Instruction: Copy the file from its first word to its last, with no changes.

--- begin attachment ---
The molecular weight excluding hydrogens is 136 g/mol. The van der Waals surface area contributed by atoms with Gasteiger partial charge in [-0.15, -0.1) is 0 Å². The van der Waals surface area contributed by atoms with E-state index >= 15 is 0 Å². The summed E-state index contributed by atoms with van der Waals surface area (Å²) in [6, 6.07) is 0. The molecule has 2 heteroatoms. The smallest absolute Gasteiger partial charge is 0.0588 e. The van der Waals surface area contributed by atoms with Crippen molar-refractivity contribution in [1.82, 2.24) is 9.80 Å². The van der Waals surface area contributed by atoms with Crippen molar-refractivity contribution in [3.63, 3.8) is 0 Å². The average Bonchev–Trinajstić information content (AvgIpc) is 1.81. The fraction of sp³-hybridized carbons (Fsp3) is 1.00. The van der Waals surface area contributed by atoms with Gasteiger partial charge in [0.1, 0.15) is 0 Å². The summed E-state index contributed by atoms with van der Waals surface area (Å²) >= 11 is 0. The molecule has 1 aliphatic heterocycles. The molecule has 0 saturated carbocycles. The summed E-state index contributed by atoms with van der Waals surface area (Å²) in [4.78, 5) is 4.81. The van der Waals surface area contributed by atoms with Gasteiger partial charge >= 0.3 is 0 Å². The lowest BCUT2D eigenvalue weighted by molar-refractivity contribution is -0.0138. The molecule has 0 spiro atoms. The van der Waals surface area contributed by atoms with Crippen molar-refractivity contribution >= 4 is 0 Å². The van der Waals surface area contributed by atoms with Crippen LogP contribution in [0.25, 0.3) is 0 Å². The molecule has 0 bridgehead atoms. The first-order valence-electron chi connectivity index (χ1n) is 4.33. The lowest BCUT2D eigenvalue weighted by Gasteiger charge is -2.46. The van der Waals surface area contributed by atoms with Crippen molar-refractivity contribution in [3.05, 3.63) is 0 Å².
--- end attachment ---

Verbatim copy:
The molecular weight excluding hydrogens is 136 g/mol. The van der Waals surface area contributed by atoms with Gasteiger partial charge in [-0.15, -0.1) is 0 Å². The van der Waals surface area contributed by atoms with E-state index >= 15 is 0 Å². The summed E-state index contributed by atoms with van der Waals surface area (Å²) in [6, 6.07) is 0. The molecule has 2 heteroatoms. The smallest absolute Gasteiger partial charge is 0.0588 e. The van der Waals surface area contributed by atoms with Crippen molar-refractivity contribution in [1.82, 2.24) is 9.80 Å². The van der Waals surface area contributed by atoms with Crippen molar-refractivity contribution in [3.63, 3.8) is 0 Å². The average Bonchev–Trinajstić information content (AvgIpc) is 1.81. The fraction of sp³-hybridized carbons (Fsp3) is 1.00. The van der Waals surface area contributed by atoms with Gasteiger partial charge in [0.1, 0.15) is 0 Å². The summed E-state index contributed by atoms with van der Waals surface area (Å²) >= 11 is 0. The molecule has 1 aliphatic heterocycles. The molecule has 0 saturated carbocycles. The summed E-state index contributed by atoms with van der Waals surface area (Å²) in [4.78, 5) is 4.81. The van der Waals surface area contributed by atoms with Gasteiger partial charge >= 0.3 is 0 Å². The lowest BCUT2D eigenvalue weighted by molar-refractivity contribution is -0.0138. The molecule has 0 spiro atoms. The van der Waals surface area contributed by atoms with Crippen molar-refractivity contribution >= 4 is 0 Å². The van der Waals surface area contributed by atoms with Crippen LogP contribution in [0.25, 0.3) is 0 Å². The molecule has 0 bridgehead atoms. The first-order valence-electron chi connectivity index (χ1n) is 4.33. The lowest BCUT2D eigenvalue weighted by Gasteiger charge is -2.46. The van der Waals surface area contributed by atoms with Crippen molar-refractivity contribution in [3.05, 3.63) is 0 Å².